SUVs are keeping the Mitsubishi brand alive in the U.S. these days and this week I’m behind one of its top-sellers, the 2017 Outlander Sport.
It’s a model that, despite being long overdue for a complete overhaul, still attracts buyers looking for a roomy, compact, and most of all affordable crossover SUV.
The two-row five-seater is available in four trims: ES, SE, SEL, and GT. My tester is the SEL and did not come with any optional equipment.
The Outlander Sport’s exterior, while not being ultra-modern, isn’t bad on the eyes. A dose of sportiness gives it just enough personality.
A shark fin antenna, that now comes standards on all 2017 models, helps spice things up. As, too, does my SEL trim’s black roof rails, single chrome tip exhaust, chrome beltline molding and 18-inch two-tone Alloy wheels.
The power-folding side mirrors may be the largest I’ve ever seen, so talk about some great visibility. Headlights are old school halogen but the rear gets LED combo tail lights. The Outlander Sport also offers 8-inch ground clearance and easy step-in height if riding high is important to you.
Interior Needs an Update
It’s when you open the door of the Outlander SEL, expectations fall short. It’s in a word, outdated. Especially when you compare it to modern interior and technology offered by competitors like the 2017 Honda Fit.
The Outlander Sport’s all-black leather interior is okay, but not exciting. The 8-way power adjustable seat was comfortable enough but not cushy. The SEL trim does give you a soft-touch dash and some chrome trim along with a leather-wrapped steering wheel, gear knob, armrest and old school parking brake. Piano black trim on the steering wheel adds some style as well. The aluminum Sportronic steering wheel paddle shifters and pedals were admittedly a nice surprise.
The front console offers single zone climate control. The SEL also comes with push-button start, heated front seats, and tilted and telescopic steering wheel. You don’t get a moonroof on this trim, but you do get rain-sensing wipers.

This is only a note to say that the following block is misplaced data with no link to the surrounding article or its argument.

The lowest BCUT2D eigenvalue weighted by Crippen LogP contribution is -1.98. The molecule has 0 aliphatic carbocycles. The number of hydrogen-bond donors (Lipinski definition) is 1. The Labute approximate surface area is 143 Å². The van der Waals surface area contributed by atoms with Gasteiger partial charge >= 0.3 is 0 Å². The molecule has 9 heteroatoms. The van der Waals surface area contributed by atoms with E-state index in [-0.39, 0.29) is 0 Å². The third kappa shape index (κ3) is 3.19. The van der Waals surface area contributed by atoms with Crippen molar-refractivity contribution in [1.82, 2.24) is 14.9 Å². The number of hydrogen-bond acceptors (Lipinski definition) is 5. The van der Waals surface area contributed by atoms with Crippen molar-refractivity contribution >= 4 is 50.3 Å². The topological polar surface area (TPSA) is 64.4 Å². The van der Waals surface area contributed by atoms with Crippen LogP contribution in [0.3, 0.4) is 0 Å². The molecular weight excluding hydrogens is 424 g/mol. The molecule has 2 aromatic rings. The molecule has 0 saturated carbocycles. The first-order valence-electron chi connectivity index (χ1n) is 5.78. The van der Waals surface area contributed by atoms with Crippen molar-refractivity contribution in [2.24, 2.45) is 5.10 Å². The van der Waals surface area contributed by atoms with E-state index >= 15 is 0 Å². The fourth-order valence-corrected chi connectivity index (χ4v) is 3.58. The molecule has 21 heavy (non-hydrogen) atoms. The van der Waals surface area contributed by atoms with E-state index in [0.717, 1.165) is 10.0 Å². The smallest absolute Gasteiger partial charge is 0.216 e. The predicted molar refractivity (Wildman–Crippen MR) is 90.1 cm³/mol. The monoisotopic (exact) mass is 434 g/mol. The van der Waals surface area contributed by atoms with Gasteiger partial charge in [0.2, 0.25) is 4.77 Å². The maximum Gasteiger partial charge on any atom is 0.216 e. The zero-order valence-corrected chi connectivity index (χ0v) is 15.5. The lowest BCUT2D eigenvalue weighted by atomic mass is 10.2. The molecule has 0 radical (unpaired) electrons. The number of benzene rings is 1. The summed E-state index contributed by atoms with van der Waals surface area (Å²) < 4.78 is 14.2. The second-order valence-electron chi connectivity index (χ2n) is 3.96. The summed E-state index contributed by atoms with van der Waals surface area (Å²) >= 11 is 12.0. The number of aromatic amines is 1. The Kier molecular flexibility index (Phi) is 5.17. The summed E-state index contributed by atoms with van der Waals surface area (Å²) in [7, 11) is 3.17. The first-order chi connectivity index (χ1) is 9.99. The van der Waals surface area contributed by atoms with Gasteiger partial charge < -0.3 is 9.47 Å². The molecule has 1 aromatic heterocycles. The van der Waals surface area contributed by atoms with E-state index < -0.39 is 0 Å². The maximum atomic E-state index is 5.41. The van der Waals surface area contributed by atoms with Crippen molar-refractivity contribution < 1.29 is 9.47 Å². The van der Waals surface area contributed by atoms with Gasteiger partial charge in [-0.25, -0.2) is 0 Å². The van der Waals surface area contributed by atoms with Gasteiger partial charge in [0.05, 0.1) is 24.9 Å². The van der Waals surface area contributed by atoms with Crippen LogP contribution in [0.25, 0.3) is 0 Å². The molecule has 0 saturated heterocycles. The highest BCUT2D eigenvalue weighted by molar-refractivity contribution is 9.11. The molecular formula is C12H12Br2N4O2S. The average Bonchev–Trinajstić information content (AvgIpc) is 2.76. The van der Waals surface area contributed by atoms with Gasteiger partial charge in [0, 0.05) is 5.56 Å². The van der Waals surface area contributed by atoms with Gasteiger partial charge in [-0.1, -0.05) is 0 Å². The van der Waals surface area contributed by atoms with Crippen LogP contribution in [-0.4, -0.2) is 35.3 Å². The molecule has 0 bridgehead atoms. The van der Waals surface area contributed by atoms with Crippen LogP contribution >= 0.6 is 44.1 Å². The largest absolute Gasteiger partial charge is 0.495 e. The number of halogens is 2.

It’s fairly roomy inside both in front and back. Legroom is generous for an SUV its size. But that’s about the only amenity offered in the back seats. You don’t get air vents or power hookups. It comes with a 60/40 split fold-down rear seat.
Technology Is Behind the Times
The Outlander’s hardest-selling point is the outdated technology and lack of safety offerings. The infotainment system lags behind the competition and the 6.1-inch touchscreen is very small by today’s standards (it increases to a standard 7-inches, the same as the 2017 Honda Fit EX-L with Nav, for 2018.) Graphics and rearview camera quality also need an update, but I will say the touchscreen is easy to operate.
I won’t go far as to say they remind me of Atari, but the LED driver’s information display graphics are a hair behind flashier competitors. No Android or Apple Carplay, either, the 2018 model adds those.
The bigger point to be made is the surprising lack of available safety technology. Mitsubishi isn’t offering any advanced driver’s assistance technology on this model, like lane change assist, rear-cross traffic alert or blind spot monitoring.
Performance and Handling
Ride quality is better than I expected. It’s actually a pleasant car to drive and Mitsubishi’s smallest SUV handles nicely with its electric power steering. My tester’s 2.4-liter four-cylinder is delivering 168-horses. Quite a bit more than the base ES models 2.0-liter’s 148-horses.
While there’s not a lot a road noise, the engine isn’t what you’d call refined and roars when you floor it thanks to a Continuously Variable Transmission. While it’s responsive, it’s also loud.
My tester features two-wheel drive but an AWD system is optional on all trims. Fuel economy isn’t horrible, but it’s not great either. You’re getting a combined 25 for highway/city driving.
2018 vs 2017 Models
If you’re trying to decide between a 2017 or new 2018 Outlander Sport, here’s a recap as you consider the differences.
- The 2018 refresh gives you a larger 7-inch touchscreen, plus new Apple CarPlay and Android Auto compatibility.
- There is also more optional safety tech in 2018, but new advanced safety features still aren’t available across the lineup. Only the SEL trim offers a new optional Touring package that gets you Lane Departure Warning, Forward Collision Warning and Automatic High Beam.
- Looks don’t change drastically for 2018, but you do get new front and rear bumpers, LED running lights and a new gear shifter.
The Bottom Line
At the end of the day, you expect more technology and safety features from a $25,000, higher level trim. For that reason, I can’t justify the Outlander Sport SEL over competitors like the Honda Fit EX-L which comes with Honda’s LaneWatch blind spot monitoring system for several thousand dollars less.
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